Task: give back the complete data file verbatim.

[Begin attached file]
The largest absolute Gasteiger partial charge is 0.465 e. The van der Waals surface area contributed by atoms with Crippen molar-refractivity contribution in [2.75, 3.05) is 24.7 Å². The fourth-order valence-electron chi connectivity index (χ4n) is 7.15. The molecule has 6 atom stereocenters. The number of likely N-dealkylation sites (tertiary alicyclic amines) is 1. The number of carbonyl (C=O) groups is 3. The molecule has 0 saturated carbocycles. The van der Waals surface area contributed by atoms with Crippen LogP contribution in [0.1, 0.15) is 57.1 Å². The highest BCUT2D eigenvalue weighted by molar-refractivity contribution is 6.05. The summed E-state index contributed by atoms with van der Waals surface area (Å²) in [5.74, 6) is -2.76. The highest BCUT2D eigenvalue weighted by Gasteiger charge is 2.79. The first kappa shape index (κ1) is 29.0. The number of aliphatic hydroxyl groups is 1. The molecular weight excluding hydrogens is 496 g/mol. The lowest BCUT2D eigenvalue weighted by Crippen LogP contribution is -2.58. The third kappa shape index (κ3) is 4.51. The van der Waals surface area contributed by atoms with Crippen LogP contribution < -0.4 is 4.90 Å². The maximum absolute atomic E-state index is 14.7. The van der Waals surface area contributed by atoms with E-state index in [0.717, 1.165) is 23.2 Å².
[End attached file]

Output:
The largest absolute Gasteiger partial charge is 0.465 e. The van der Waals surface area contributed by atoms with Crippen molar-refractivity contribution in [2.75, 3.05) is 24.7 Å². The fourth-order valence-electron chi connectivity index (χ4n) is 7.15. The molecule has 6 atom stereocenters. The number of likely N-dealkylation sites (tertiary alicyclic amines) is 1. The number of carbonyl (C=O) groups is 3. The molecule has 0 saturated carbocycles. The van der Waals surface area contributed by atoms with Crippen LogP contribution in [0.1, 0.15) is 57.1 Å². The highest BCUT2D eigenvalue weighted by molar-refractivity contribution is 6.05. The summed E-state index contributed by atoms with van der Waals surface area (Å²) in [5.74, 6) is -2.76. The highest BCUT2D eigenvalue weighted by Gasteiger charge is 2.79. The first kappa shape index (κ1) is 29.0. The number of aliphatic hydroxyl groups is 1. The molecular weight excluding hydrogens is 496 g/mol. The lowest BCUT2D eigenvalue weighted by Crippen LogP contribution is -2.58. The third kappa shape index (κ3) is 4.51. The van der Waals surface area contributed by atoms with Crippen LogP contribution < -0.4 is 4.90 Å². The maximum absolute atomic E-state index is 14.7. The van der Waals surface area contributed by atoms with E-state index in [0.717, 1.165) is 23.2 Å².